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Contact: Bob DeGross, 239-695-1107
As part of a settlement agreement with plaintiffs related to the designation of secondary off-road vehicle trails within Big Cypress National Preserve, the National Park Service will leave all secondary off-road vehicle trails closed until further environmental review and analysis can be completed.
The trails were closed on June 2, 2014, as part of the annual 60-day recreational trail closure. Upon lifting of that closure on August 1, 2014, the National Park Service announced that the secondary trails would remain closed for an additional 60-day period, through September 29, 2014, as further negotiations with plaintiffs were held.
The National Park Service has agreed to leave all secondary trails closed through the completion of a Backcountry Access planning effort. As part of the planning effort the environmental impact of the secondary trails will be further analyzed.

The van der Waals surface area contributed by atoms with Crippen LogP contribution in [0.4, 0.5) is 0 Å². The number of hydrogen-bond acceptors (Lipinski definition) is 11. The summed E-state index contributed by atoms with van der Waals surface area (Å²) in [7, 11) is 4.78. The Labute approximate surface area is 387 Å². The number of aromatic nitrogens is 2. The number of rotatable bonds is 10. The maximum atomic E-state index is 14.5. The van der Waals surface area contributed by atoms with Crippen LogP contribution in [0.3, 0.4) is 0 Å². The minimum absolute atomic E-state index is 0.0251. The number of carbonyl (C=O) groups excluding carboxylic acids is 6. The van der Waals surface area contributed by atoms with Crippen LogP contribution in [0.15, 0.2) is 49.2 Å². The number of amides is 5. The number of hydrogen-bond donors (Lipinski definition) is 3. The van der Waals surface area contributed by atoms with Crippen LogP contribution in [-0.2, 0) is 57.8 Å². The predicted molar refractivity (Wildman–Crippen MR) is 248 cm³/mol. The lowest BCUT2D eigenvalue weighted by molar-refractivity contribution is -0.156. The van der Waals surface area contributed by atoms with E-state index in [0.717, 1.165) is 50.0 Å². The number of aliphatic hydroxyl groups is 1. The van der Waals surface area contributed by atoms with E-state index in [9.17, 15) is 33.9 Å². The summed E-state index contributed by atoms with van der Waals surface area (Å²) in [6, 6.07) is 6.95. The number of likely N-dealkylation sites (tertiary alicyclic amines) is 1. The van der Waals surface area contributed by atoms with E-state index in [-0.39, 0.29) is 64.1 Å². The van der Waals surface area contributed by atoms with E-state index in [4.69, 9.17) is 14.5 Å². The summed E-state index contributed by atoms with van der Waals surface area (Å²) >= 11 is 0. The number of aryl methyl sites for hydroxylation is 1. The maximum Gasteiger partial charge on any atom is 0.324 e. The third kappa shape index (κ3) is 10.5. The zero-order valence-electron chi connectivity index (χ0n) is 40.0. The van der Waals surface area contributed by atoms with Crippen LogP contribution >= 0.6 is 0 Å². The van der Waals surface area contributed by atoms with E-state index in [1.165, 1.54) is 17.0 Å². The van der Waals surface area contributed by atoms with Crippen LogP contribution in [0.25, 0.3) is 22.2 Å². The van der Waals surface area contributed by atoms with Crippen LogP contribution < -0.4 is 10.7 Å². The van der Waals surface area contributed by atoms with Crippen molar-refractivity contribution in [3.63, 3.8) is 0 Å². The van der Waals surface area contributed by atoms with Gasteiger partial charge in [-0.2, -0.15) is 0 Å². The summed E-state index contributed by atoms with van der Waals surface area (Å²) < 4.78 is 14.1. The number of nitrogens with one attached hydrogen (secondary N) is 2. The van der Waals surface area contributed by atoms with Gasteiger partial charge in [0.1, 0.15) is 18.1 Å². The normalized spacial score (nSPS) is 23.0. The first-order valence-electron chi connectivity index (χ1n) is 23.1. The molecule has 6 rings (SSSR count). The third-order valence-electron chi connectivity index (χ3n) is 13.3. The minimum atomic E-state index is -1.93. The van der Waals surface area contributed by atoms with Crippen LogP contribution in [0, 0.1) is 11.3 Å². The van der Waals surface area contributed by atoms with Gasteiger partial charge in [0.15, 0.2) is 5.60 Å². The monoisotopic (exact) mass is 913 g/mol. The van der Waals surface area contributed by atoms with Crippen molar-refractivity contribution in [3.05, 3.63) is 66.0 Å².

"The judge in this case spoke clearly in May of the need to complete further environmental analysis of the secondary trails. We are listening to the judge and will be investing all of our effort to complete this process as expeditiously as possible." said Superintendent Pedro Ramos. "My expectation is that the outcome of the analysis will help to permanently define secondary trail locations in both, the Addition Lands and the Original Preserve, in a manner that will balance preservation and traditional access into the preserve as our legislation directs us to."
The National Park Service began the planning effort related to backcountry access in early 2014. More details on the planning process can be found at - https://parkplanning.nps.gov/
This most recent planning effort will more clearly define management of a variety of backcountry use issues including hiking, camping and secondary off-road vehicle trail placement and designation.
The Backcountry Access Plan is being completed as part of the National Park Service National Environmental Policy Act process. The process will provide a variety of opportunities for public review and comment. The National Park Service anticipates the release and review of draft alternatives of the plan in spring/summer 2015, and estimates that a final record of decision would be signed in 2016.